Having high cholesterol puts you at risk for a heart attack or stroke. That’s why it’s important to have your levels checked regularly, and to develop a treatment plan with your doctor. While there are several cholesterol-lowering drugs on the market, there are also natural alternatives out there. If you would like to try lowering your cholesterol without medication, talk with your doctor about dietary changes and natural supplements.

What Are Statins?

Statins are one of the most commonly prescribed categories of medication for high cholesterol in the United States. Research has shown that the drugs are effective in preventing heart disease. They work by blocking your body from using a substance in your liver to make cholesterol. Some statins are also able to help reduce the cholesterol that’s already started to form in blood vessels.

Read More: The Pros and Cons of Statins »

Your body needs some cholesterol, but too much low-density lipoprotein cholesterol (LDL) or “bad cholesterol” in your blood will cause blockages in your blood vessels, which can lead to a heart attack or stroke. If you’re unable to lower your cholesterol with diet and exercise, your doctor may prescribe statins.

Statins come in pill form and are available by prescription only. Your doctor will typically prescribe a statin if your LDL cholesterol levels are above 100 mg/dL and aren’t getting lower with lifestyle changes, if you have a higher risk of developing heart disease, or if you’ve already had a heart attack or stroke.

There are seven statin-category drugs available in the United States:

The Natural Options

Natural statins are dietary supplements that are considered helpful in lowering your cholesterol. There is some evidence that the following are effective when it comes to reducing cholesterol levels.

1. Red Yeast Rice

Red yeast rice is a product of the yeast that grows on rice. In parts of Asia, it’s a common component of people’s diets. As a supplement, it’s used to treat a variety of medical conditions, including high cholesterol, diarrhea, and heartburn.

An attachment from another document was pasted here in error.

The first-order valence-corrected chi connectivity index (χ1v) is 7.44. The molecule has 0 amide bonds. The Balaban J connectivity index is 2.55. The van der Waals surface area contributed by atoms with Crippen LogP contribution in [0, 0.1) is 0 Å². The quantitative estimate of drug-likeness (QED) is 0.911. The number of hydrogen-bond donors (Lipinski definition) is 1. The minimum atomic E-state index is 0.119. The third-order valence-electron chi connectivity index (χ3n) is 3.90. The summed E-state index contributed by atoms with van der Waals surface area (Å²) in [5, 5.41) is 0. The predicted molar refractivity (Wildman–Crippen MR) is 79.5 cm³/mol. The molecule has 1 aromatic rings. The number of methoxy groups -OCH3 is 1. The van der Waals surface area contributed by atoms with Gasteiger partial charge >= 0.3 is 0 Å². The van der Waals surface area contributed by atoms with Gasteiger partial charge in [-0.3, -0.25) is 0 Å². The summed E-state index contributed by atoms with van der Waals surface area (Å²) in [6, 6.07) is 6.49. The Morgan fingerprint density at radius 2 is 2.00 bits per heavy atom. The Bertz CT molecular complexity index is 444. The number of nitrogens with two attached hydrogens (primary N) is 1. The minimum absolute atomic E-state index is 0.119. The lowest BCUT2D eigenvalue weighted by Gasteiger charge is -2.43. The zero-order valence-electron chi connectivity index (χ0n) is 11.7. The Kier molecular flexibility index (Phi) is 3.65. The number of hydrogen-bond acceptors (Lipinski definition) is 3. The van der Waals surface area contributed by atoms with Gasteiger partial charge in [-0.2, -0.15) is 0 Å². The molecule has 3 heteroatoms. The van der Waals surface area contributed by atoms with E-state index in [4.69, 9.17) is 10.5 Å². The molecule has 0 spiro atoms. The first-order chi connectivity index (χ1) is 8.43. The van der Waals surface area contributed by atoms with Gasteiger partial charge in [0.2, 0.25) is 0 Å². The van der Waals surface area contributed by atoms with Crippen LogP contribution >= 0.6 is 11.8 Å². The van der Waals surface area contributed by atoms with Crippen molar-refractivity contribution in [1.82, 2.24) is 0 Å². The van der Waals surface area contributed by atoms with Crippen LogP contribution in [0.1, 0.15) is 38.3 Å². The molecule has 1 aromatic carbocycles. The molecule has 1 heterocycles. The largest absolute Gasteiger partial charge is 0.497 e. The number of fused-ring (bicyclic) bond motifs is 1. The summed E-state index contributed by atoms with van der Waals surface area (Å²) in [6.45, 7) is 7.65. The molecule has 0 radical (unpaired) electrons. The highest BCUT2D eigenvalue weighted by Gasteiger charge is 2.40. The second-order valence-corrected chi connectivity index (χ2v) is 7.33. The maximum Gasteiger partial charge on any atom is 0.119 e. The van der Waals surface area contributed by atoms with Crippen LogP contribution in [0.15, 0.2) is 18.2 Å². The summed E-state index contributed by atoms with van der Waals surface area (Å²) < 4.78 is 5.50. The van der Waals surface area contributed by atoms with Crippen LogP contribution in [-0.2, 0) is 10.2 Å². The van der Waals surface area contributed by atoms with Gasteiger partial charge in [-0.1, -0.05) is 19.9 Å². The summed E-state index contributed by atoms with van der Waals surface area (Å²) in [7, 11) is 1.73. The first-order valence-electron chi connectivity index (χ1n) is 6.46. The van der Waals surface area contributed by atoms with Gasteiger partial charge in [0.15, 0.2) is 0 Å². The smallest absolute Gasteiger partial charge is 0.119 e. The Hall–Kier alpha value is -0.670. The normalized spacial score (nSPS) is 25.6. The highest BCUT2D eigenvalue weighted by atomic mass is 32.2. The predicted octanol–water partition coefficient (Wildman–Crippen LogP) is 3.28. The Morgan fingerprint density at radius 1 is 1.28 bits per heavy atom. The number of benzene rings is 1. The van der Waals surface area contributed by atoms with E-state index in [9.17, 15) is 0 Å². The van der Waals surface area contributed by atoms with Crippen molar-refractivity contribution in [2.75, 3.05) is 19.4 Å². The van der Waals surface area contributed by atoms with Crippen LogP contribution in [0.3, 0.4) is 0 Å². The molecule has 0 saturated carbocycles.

The active ingredient in red yeast rice is a compound called monacolins, which blocks the production of cholesterol. This is also an ingredient found in the statins lovastatin and mevinolin. According to Mayo Clinic, using red yeast rice may reduce LDL cholesterol by 10 to 33 percent.

2. Psyllium

Psyllium is an herb that’s often used to treat constipation because it contains large amounts of fiber. For example, it’s found in products like Metamucil.

The seed and husk are the parts of the plant used for medical purposes. Sold in powder form, it can be added to foods or mixed with water. Daily doses of 10 to 12 grams are recommended for lowering LDL cholesterol. There is also some evidence that taking blond psyllium by mouth is effective for lowering cholesterol in people with high cholesterol.

Read More: The Many Health Benefits of Psyllium »

3. Fenugreek

Fenugreek is a plant that grows in parts of Europe and western Asia. Its small brown seeds have a long history of being used to help different medical conditions, including high cholesterol.

You can buy fenugreek as a spice in whole or powdered form. Seeds for cooking are usually found in Indian spice stores or in the international food section of your grocery store. You can also get concentrated pill or liquid supplements of fenugreek, along with fenugreek teas and skin creams. Supplements, teas, and creams can be purchased at a health food store or online.

There is some clinical evidence that dietary fenugreek may help to lower cholesterol.

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4. Fish Oil

Fish like salmon, tuna, sardines, and anchovies are all rich in omega-3 fatty acids. These can help lower your triglyceride levels and provide protection against heart disease. If you don’t get enough fish in your diet, you can take daily fish oil supplements.

Healthy Lifestyle Changes

Even if you’re taking a medication, you should still practice healthy habits. Making the right dietary changes and getting enough regular exercise are effective at helping you reduce cholesterol levels.

On the exercise front, physical activity helps you lose weight and boosts your good cholesterol (HDL) levels, which protect you from heart disease. Aim for 30 to 60 minutes a day of moderate cardio activities, like brisk walking, bike riding, playing sports, and swimming.

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When it comes to eating, try to get more fiber and focus on complex carbohydrates rather than simple ones — replace white breads and pastas with whole grains. Also focus on healthy fats: Olive oil, avocado, and nuts all have fats that won’t raise your LDL levels. Finally, reduce the amount of cholesterol you take in through your diet (all of the cholesterol you need is produced by your body!). Reduce the amount of high-cholesterol foods like cheese, whole milk, and eggs that you consume.